What kind of experience and qualifications do Japanese-language teachers in the U.S. have in general?

That's a very interesting issue in the U.S. In order to teach anything in a public school — in a primary or middle school or high school — it is necessary to have a qualification or license. That requires attending special training, at graduate school, for usually one to two years. And then that license is not for the whole country; it's state by state. Every state has its own special procedure and their own license and their own qualifications.

Aren't they transferable?

Sometimes they are, sometimes they aren't. This is one of the big weaknesses, I would say, of the U.S. education system.

In order to get the license to teach Japanese, in every state the procedure is a little bit different. In California, for example, there is a language test that you have to pass and do well on in order to be able to teach Japanese — as well as having the training just to be a teacher in a classroom. You need to have both.

Universities don't have that kind of license system, but most require you to have a master's degree or Ph.D. in linguistics or education.

What is the typical age, gender and background of U.S. Japanese-language teachers?

There are many more women than men. Ages are varied. There are some young teachers, and some who have been teaching quite a long time — for 20 years or more. Among the non-native-speaking teachers, one of the largest groups is made up of people who have worked in Japan on the Japan Exchange and Teaching Programme (JET). Many of the teachers in high schools, for example, are JET alumni, so they worked in Japan in schools for two or three years or sometimes longer. These days a lot of the people who apply for the JET program have already studied Japanese. But in the beginning, that was not the case — and in fact the Japanese government would rather have people who haven't studied Japanese and (aren't) fluent in Japanese. But many of the JET people who came here discovered that they really liked teaching, and Japanese, and they learned some Japanese. Then when they finished their time as JETs, they went back to the U.S., studied for the license exam and became Japanese teachers.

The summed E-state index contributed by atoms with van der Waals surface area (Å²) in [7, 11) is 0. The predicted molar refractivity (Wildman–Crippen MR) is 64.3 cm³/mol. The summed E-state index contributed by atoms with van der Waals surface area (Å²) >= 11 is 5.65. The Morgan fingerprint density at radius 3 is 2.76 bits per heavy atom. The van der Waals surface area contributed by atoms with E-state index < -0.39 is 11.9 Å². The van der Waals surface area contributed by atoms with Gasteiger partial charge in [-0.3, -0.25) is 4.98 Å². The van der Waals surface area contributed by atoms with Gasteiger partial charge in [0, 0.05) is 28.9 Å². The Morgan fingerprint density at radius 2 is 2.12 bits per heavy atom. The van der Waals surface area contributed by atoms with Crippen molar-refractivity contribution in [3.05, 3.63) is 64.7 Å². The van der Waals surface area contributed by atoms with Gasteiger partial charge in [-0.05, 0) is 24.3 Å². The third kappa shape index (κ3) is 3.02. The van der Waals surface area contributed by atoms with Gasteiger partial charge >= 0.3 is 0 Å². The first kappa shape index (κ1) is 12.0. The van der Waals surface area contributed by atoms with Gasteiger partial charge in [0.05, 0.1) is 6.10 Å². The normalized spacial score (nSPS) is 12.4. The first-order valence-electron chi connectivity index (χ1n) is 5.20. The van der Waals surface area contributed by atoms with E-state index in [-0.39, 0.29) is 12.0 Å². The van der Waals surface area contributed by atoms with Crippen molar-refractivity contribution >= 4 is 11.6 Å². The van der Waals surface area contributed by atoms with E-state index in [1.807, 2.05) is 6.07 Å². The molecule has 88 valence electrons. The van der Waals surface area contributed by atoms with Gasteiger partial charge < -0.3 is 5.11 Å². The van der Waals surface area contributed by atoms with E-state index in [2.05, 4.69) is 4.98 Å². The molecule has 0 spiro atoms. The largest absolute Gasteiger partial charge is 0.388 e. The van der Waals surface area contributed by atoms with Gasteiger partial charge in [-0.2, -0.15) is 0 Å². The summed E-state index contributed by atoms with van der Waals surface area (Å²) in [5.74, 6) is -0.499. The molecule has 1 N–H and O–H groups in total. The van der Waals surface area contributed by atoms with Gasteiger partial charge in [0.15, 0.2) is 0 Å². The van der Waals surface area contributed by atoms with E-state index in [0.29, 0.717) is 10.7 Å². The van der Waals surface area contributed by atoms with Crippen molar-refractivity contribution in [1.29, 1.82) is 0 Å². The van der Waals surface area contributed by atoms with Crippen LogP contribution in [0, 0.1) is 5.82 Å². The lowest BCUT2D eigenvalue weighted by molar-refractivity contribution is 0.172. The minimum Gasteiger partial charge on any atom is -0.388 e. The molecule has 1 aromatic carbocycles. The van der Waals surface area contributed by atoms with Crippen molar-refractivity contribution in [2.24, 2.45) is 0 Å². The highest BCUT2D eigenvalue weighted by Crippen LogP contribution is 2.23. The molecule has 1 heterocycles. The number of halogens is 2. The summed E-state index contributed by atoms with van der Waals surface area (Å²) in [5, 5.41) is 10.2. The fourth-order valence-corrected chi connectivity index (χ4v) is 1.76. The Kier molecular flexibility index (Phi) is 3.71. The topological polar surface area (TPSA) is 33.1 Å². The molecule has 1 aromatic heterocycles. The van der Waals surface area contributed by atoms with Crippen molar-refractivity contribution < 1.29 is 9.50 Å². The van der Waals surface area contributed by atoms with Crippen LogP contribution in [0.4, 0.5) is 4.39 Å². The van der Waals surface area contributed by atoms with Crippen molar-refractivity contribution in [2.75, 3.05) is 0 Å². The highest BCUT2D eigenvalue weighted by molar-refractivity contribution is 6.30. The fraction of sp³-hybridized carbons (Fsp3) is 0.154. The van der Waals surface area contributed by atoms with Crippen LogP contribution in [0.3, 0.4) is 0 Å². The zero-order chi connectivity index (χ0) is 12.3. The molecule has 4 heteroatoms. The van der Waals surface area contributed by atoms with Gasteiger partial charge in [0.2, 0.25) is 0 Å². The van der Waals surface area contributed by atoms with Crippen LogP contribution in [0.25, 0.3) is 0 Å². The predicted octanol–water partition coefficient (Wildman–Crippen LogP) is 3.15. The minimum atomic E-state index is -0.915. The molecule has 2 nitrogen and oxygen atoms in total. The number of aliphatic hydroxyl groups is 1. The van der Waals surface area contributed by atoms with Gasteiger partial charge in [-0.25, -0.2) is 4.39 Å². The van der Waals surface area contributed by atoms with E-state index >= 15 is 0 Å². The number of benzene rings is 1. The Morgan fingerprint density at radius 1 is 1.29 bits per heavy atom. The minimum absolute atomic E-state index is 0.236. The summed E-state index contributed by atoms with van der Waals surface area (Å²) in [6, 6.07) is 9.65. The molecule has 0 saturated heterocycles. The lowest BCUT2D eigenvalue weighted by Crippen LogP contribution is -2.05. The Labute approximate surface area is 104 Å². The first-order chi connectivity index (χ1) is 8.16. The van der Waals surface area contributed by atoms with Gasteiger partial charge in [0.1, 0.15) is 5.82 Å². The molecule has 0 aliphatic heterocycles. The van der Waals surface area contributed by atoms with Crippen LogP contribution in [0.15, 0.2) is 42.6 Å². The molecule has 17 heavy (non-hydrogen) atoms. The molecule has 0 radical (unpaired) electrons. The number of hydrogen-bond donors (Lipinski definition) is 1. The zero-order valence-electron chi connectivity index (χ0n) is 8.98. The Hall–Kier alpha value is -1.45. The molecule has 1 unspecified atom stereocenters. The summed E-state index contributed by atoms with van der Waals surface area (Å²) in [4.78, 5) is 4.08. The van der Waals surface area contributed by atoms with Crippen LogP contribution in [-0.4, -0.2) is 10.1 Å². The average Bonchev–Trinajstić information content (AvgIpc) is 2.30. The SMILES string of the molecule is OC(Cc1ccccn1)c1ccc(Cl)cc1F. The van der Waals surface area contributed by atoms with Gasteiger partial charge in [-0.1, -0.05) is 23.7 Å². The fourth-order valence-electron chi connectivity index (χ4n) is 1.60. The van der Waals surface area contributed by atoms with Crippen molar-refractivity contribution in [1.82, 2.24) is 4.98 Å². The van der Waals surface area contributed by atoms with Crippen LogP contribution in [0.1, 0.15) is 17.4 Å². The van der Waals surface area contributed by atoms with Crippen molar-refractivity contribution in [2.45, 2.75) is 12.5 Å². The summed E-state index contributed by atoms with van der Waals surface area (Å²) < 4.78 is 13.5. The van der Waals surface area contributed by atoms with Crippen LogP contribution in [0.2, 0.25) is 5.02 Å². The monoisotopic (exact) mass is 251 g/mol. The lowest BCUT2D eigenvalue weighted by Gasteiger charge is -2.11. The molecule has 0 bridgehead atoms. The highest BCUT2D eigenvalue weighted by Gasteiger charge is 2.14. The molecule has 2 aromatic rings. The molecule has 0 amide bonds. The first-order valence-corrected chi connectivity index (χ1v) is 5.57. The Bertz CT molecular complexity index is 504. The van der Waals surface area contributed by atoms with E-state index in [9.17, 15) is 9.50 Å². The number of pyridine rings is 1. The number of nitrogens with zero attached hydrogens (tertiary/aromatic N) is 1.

How large is that group of former JET teachers — like 30 or 40 percent?

Of the high school teachers, yes probably.

Could you explain something of the history of Japanese-language education over the years? How did people come to study the language in the U.S.?